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Gen Z Slang Explained {By a Gen Zer}

I know that the slang of our generation can fly over a lot of parents’ heads, so I am here to make an attempt to clear some of that confusion up.

Before we get into that, there are a few of things you should know:

1. Using our slang is generally seen as embarrassing, and occasionally entertaining, for the teen. So, unless that is your goal, please do not try to relate to your child by using it.
2. Words and phrases will go out of style as time goes on. Especially with the addition of social media. So make sure to stay on top of the new slang.
3. Not everything we say has context, and if it did, it’s not commonly known. The core of our slang is inside jokes.

But don’t let that dissuade you, It’ll be fun. Think of it like learning a new language. There are some baseline hacks you should know to have a solid foundation of our slang. We love to shorten words. Like the word “fit” is just a shortened version of “outfit” or “sus” is a shorter version of “suspicious”. So some of those are pretty self explanatory. When someone says “W” or “L”, those are just shortened version of win or lose, but in a different context. But more on that later.

If we say a word twice in succession, it generally means that we’re emphasizing that word. Think of a child asking someone if their crush likes them back. They will ask, “Do they like me, or do they like like me?” This is them asking if their crush likes them as a friend or likes them more than a friend. So double words are to add emphasis. Probably one of the more malleable words (in my opinion at least) is “cap”. So cap essentially means a lie or to lie. Someone can say, “No cap” which means not to lie. For example, someone could say, “That’s crazy, no cap”. So they’re expressing that that is genuinely crazy. But it sort of behaves like a verb. Someone can be “cappin” or engaging in “massive cappery.” So it’s a pretty flexible word. If you want to call someone out on their lie, just say that they’re “cappin.” It’s that easy!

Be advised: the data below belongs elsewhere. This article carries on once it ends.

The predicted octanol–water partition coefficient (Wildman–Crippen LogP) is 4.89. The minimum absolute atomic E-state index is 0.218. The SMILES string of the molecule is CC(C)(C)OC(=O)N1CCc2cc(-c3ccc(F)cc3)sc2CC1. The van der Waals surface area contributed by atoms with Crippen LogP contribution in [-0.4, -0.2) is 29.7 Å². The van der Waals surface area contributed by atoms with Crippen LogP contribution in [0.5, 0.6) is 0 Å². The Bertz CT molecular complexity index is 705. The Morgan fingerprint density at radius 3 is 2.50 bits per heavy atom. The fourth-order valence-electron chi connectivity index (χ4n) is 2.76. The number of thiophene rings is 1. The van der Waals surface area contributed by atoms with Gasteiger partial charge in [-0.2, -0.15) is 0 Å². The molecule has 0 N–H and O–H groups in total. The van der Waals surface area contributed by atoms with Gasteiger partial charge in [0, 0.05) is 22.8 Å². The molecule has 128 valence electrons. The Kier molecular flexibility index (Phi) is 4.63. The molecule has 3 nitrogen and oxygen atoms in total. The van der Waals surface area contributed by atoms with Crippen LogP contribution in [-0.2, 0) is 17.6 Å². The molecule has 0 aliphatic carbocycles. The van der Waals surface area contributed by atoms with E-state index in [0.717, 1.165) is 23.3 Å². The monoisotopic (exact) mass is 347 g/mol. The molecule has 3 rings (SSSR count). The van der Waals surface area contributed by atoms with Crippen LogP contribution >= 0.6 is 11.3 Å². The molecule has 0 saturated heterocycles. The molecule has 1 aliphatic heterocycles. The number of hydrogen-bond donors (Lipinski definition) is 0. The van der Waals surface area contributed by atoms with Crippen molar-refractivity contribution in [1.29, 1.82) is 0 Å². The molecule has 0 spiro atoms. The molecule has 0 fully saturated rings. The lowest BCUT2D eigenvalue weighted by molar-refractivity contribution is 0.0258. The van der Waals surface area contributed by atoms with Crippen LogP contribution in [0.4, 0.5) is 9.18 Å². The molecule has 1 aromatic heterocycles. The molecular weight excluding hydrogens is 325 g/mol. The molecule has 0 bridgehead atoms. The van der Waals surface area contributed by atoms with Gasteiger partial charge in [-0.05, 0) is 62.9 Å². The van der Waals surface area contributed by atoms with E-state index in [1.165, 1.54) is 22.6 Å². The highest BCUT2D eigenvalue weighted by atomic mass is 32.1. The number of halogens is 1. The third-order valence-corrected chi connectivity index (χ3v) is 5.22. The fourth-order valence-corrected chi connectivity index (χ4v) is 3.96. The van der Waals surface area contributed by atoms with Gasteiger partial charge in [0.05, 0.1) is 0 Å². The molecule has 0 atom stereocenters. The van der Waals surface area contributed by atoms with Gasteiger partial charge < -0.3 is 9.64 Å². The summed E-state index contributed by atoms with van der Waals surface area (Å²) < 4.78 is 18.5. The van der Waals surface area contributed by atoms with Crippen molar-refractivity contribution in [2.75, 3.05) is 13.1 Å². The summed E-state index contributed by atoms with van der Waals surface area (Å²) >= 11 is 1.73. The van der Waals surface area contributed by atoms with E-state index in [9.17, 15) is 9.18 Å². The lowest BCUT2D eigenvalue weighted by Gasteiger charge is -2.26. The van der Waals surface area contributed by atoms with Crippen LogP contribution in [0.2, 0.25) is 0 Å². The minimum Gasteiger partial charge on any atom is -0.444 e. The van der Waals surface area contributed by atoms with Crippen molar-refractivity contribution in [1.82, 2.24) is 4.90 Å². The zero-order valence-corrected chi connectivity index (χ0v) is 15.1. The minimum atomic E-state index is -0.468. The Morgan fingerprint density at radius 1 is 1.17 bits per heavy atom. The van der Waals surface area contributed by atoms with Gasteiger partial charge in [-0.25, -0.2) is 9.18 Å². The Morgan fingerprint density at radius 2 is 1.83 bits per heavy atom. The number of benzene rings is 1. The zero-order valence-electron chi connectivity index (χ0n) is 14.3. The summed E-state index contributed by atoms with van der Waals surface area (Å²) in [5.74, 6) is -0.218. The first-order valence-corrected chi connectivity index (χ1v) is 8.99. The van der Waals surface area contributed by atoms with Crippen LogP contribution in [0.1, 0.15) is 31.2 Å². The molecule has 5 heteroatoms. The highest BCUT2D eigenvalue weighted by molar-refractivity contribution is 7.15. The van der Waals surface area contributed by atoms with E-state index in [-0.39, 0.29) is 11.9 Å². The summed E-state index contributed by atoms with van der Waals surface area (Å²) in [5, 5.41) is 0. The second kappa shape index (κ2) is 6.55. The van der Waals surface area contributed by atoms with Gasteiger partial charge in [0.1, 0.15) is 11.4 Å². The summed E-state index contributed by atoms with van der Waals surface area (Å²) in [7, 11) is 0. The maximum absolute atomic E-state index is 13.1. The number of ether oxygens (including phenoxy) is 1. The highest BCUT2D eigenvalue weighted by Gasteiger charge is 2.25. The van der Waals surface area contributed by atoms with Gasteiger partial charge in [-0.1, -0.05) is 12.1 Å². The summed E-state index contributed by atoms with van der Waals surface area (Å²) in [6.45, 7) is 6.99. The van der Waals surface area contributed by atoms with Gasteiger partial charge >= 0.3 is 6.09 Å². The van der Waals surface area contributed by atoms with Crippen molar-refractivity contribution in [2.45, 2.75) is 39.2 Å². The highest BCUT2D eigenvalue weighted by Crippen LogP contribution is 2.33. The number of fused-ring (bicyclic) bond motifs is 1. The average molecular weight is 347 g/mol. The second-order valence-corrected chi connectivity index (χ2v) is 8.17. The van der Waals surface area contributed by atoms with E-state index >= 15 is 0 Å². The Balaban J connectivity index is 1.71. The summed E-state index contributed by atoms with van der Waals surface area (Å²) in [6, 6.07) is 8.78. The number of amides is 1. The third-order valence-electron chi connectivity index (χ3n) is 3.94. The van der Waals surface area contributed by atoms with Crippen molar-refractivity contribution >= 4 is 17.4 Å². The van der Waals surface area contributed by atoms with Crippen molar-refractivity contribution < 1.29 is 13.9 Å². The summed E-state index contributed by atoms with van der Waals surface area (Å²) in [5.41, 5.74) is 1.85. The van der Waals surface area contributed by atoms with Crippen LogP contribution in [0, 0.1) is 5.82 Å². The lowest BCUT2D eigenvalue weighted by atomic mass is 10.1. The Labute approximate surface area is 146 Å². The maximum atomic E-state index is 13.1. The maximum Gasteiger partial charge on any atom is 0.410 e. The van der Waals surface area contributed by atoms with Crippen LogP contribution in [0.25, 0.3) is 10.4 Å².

With the more confusing ones, you really just need context to understand what we’re even talking about. Like the word “rizz.” Rizz is a word for someone’s game or ability of getting people you find attractive interested in you. But rizz is such a vast word, being used like a verb. Another example is “Bussin.” This word means something is good, generally with foods. This word also abides by the doubling rule, allowing for, in some contexts, to be said as “bussin bussin.” At first glance, you have no idea what that could even mean. But with a little time and practice, it’ll turn into an immediate translation.

There are way too many phrases to get into in this short amount of time, so I will only go into a few. When someone says, “It’s the (blank) for me” and “Not the (blank)” can be used in the same context of singling out something you either like or don’t. For example, “It’s the fit for me” or “Not the L ratio rizz”. So, based on how you can use it, it can be negative or positive. Now here comes the mixing part and where we bring up W and L usage. We mix slang words together to make phrases that wouldn’t make sense without context. If someone says, “W rizz,” that means they are consistency successful with pulling other people. If they say, ” L ratio,” it means that you are among the lower ratio of people in the world.

making tiktoks

The more you learn, the more you realize there is a system to our madness. But practice doesn’t hurt (unless it’s with your child). If you want field experience, go into a TikTok comment section and see for yourself. And if you don’t understand after that, just try and go by vibes. If it sounds negative, it probably is. Like I said earlier, just treat it like a different language that you are trying to conquer.

But if you finished this, you have learned the basics. So congratulations. You are a step further into learning the ways of my generation. But, once you learn, please don’t use it for evil. And please do not mock us; it would probably only be funny to you.

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